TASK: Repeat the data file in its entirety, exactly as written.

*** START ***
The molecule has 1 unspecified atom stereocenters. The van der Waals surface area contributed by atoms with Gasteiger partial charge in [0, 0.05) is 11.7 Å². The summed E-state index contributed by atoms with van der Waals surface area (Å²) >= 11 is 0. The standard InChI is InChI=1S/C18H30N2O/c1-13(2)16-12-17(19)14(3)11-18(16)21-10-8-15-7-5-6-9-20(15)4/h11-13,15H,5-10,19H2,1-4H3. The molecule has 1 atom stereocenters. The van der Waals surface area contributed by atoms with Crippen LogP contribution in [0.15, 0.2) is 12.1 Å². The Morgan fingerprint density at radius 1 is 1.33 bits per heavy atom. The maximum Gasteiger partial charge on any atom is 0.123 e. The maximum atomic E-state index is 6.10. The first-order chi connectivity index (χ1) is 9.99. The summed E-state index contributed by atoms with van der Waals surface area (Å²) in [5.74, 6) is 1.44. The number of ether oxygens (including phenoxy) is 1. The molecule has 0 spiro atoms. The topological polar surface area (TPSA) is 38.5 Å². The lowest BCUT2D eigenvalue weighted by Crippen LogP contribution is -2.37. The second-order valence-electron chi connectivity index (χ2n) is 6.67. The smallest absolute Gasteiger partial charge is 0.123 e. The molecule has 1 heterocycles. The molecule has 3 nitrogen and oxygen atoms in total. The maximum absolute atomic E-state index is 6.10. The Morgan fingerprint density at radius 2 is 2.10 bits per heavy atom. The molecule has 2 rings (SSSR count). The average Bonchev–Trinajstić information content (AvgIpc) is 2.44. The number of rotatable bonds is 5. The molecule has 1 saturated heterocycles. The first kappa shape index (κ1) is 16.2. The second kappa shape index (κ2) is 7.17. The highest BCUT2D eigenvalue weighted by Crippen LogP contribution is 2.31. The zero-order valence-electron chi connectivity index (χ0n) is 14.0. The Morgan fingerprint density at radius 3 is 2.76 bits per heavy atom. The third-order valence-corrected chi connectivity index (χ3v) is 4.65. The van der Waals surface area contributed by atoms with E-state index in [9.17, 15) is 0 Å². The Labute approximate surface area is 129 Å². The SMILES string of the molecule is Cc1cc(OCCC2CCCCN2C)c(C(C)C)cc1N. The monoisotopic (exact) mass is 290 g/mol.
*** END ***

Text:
The molecule has 1 unspecified atom stereocenters. The van der Waals surface area contributed by atoms with Gasteiger partial charge in [0, 0.05) is 11.7 Å². The summed E-state index contributed by atoms with van der Waals surface area (Å²) >= 11 is 0. The standard InChI is InChI=1S/C18H30N2O/c1-13(2)16-12-17(19)14(3)11-18(16)21-10-8-15-7-5-6-9-20(15)4/h11-13,15H,5-10,19H2,1-4H3. The molecule has 1 atom stereocenters. The van der Waals surface area contributed by atoms with Crippen LogP contribution in [0.15, 0.2) is 12.1 Å². The Morgan fingerprint density at radius 1 is 1.33 bits per heavy atom. The maximum Gasteiger partial charge on any atom is 0.123 e. The maximum atomic E-state index is 6.10. The first-order chi connectivity index (χ1) is 9.99. The summed E-state index contributed by atoms with van der Waals surface area (Å²) in [5.74, 6) is 1.44. The number of ether oxygens (including phenoxy) is 1. The molecule has 0 spiro atoms. The topological polar surface area (TPSA) is 38.5 Å². The lowest BCUT2D eigenvalue weighted by Crippen LogP contribution is -2.37. The second-order valence-electron chi connectivity index (χ2n) is 6.67. The smallest absolute Gasteiger partial charge is 0.123 e. The molecule has 1 heterocycles. The molecule has 3 nitrogen and oxygen atoms in total. The maximum absolute atomic E-state index is 6.10. The Morgan fingerprint density at radius 2 is 2.10 bits per heavy atom. The molecule has 2 rings (SSSR count). The average Bonchev–Trinajstić information content (AvgIpc) is 2.44. The number of rotatable bonds is 5. The molecule has 1 saturated heterocycles. The first kappa shape index (κ1) is 16.2. The second kappa shape index (κ2) is 7.17. The highest BCUT2D eigenvalue weighted by Crippen LogP contribution is 2.31. The zero-order valence-electron chi connectivity index (χ0n) is 14.0. The Morgan fingerprint density at radius 3 is 2.76 bits per heavy atom. The third-order valence-corrected chi connectivity index (χ3v) is 4.65. The van der Waals surface area contributed by atoms with E-state index in [9.17, 15) is 0 Å². The Labute approximate surface area is 129 Å². The SMILES string of the molecule is Cc1cc(OCCC2CCCCN2C)c(C(C)C)cc1N. The monoisotopic (exact) mass is 290 g/mol.